07:12:05 AM May 7th 2016
Can we add an alternate name for this trope: "Deep North". I am from Australia and the "Deep North" (Northern Queensland) plays Deep South traits straight, if with slightly less guns (click this link for more) and with poverty slightly ameliorated by social spending.
08:41:55 PM Feb 17th 2013
I understand that this page is mostly about media portrayals that Did Not Do The Research, but this article takes quite a while to make it apparent that it's about portrayals of the SOUTH, not the DEEP south. The deep south is Texas(I think), Georgia(sometimes South Carolina), and everything in between. And then, this article never mentions it explicitly. I think its name should remain(to reflect ignorance/exaggeration), but there should be a note or something.
06:36:13 AM Nov 10th 2011
edited by livingwill
edited by livingwill
Even though I have never lived south of Milwaukee I always thought this kind of thinking is little more than Anti-Southern bigotry. Whenever you paint an entire large group (and there are a LOT of White Southerners) as being only one way it is bigotry. If Sam Dondelson asked a similar question he asked President (then governor) Clinton to someone Black or Hispanic he would have been fired from ABC as a racist bigot. I have known a few people from the Deep South and none of them were ignorant, semi-literate hicks.
05:54:35 AM May 2nd 2011
Alright, in regards to the tripartite picture that's on the page (as the date of this posting, anyway): I recognize the bottom two parts, but where does that top third come from? Just curious.
09:58:15 PM Feb 4th 2011
As an African-American from the South (Louisiana - now living abroad but missing Southern culture VERY much) even I'M offended by these stereotypes. It's not NEARLY as bad as what's written here, and I've always been irritated by the hypocricy of people who act like racism/ignorance/etc in the U.S. only exist in the South. We have very kind, open, intelligent people and very friendly culture with the best food in the U.S., if not the world. If you love the place/culture then it's hard to take this topic as a joke/satire. I think it says more about the people who stereotype the supposed stereotypers. Ick!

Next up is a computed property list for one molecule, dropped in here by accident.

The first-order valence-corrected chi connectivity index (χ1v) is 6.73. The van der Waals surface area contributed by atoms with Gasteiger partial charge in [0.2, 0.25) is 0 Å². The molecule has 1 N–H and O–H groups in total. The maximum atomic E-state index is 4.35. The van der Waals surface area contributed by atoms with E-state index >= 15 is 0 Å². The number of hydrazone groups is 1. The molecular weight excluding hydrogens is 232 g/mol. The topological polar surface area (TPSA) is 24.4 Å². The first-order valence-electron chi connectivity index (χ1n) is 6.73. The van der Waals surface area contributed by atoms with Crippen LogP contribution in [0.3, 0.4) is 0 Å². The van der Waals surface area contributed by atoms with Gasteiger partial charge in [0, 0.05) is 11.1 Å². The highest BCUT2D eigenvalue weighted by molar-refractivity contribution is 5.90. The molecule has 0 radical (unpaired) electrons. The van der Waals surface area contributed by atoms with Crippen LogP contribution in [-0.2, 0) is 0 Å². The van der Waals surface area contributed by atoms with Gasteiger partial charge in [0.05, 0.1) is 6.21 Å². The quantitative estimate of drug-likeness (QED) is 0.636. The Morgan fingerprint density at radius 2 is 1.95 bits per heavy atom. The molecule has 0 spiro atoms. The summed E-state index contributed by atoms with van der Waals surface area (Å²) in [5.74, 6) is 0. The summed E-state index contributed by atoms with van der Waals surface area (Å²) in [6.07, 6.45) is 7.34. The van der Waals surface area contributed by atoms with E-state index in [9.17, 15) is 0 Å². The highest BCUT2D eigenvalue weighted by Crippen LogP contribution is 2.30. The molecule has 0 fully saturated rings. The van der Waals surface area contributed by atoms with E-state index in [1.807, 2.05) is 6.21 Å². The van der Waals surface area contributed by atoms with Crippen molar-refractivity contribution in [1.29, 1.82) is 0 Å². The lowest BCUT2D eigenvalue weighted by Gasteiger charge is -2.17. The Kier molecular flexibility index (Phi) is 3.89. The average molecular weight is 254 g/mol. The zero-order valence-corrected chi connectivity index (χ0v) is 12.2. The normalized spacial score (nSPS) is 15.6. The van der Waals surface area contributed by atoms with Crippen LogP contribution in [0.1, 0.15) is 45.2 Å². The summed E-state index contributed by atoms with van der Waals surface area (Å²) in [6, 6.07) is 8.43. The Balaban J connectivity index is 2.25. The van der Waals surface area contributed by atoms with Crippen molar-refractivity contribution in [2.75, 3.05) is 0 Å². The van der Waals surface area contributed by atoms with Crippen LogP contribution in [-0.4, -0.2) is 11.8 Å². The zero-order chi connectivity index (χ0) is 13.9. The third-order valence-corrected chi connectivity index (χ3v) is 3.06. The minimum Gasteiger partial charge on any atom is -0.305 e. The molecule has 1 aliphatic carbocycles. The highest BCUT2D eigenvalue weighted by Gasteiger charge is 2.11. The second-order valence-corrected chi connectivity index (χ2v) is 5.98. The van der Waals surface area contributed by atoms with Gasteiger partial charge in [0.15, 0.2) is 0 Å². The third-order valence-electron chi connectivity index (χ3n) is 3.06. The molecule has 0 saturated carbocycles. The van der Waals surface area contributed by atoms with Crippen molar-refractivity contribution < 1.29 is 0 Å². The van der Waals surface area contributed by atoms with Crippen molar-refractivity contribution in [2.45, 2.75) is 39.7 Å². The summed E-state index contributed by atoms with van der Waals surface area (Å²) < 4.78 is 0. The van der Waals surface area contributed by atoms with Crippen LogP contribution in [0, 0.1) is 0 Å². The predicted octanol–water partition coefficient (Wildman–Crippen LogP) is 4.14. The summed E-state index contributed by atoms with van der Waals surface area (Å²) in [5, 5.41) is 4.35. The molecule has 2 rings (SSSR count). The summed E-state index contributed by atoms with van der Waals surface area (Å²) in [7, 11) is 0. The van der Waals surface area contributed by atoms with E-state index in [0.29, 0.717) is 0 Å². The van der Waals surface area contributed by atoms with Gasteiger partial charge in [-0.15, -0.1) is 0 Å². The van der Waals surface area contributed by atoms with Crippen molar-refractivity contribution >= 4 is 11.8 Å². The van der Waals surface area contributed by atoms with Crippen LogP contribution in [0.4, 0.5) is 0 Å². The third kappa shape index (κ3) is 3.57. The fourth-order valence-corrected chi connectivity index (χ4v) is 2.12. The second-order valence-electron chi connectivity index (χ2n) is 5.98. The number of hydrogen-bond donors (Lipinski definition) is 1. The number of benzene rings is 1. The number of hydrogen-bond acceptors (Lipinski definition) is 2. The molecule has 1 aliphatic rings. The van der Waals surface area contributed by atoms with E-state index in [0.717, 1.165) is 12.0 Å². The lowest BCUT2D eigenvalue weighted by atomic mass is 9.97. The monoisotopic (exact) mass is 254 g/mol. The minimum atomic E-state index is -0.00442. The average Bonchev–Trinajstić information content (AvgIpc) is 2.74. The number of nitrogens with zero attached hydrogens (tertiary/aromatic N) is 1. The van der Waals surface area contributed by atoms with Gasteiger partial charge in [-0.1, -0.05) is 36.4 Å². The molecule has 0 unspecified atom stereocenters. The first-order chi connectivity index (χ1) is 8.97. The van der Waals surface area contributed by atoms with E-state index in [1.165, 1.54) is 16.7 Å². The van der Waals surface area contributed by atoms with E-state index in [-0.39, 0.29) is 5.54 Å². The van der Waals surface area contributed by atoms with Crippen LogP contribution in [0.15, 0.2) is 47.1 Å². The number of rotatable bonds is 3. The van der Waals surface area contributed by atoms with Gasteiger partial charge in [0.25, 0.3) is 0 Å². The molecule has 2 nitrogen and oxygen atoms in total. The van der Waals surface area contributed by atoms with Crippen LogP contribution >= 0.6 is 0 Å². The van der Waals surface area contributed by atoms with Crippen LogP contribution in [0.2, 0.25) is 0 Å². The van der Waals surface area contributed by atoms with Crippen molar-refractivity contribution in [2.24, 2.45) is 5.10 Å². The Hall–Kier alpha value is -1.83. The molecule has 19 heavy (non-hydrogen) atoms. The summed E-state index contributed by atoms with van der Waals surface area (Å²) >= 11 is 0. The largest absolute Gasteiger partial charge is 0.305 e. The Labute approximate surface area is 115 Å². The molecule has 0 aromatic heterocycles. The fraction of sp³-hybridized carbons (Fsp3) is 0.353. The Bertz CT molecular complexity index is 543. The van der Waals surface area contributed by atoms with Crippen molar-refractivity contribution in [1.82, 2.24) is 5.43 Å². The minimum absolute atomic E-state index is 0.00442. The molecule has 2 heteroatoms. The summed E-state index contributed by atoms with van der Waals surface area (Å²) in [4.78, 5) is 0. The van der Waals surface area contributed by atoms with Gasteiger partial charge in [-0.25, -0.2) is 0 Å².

05:55:02 AM Jun 19th 2010
ncfan: Okay, I'm going to go out on a limb here and say that, from the perspective of having never lived any further north than Virginia, having been born in South Carolina, having lived in North Carolina for ten years and currently living in Georgia, the way the media portrays the Deep South these days drives me absolutely nuts. Okay, true, where I live right now, I might as well have moved fifty years into the past, but not everything south of the Mason-Dixie line is the backwater.
06:03:15 PM Jul 17th 2010
Having lived no further north than Tennessee, I'd say the way the media portrays the Deep South is completely accurate.
04:59:24 PM Jan 3rd 2011
Having lived no further north than South Carolina, I must say that it really all depends on location. For the majority of the American southeast, it's a perfectly accepting, modern place. I realize this whole article is most likely one (offensive) block of satire, but honestly? Who actually believes stereotypes?
07:43:19 PM Mar 13th 2011
"Who actually believes stereotypes?" Uh, you'd be very surprised these days
08:18:11 AM Jun 26th 2011
Kitsune Inferno. You clearly haven't lived everywhere in the south then (or you're a troll). Where I live, most of us don't even have the accent. Of course I live in the rare blue city in a red state. This is not to say the stereotypes don't exist at all. But having lived in the south my entire life, I've never seen a gut bucket or anyone playing a jug outside of television and I've never been any place where you could wear overalls without a shirt without getting funny looks (helps that we know about sunburn and skin cancer down here just like the rest of you.) Even with a shirt you'd look out of place in overalls unless you're a mechanic or a farmer and most of us aren't.) The cops are as reasonable as they are in most locations and (gasp) some of them actually are minorities (where I live, you'd have to discard a third of the potential workforce if you didn't want to hire African Americans and this white troper has had more than one black boss and several black coworkers in higher positions than himself.) If you want to have a somewhat more accurate picture of the kind of color you'll encounter in the south, oddly, Talladega Nights is pretty accurate. Sad that a parody is more accurate than most serious works when it comes to depicting the south. You will find NASCAR fans, the occasional mullet, fried food, sweet tea (and I'll admit, I once thought of Applebees as fine dining and still prefer it to actual fine dining). You'll also find coffee shops and hipsters and even a commune here and there.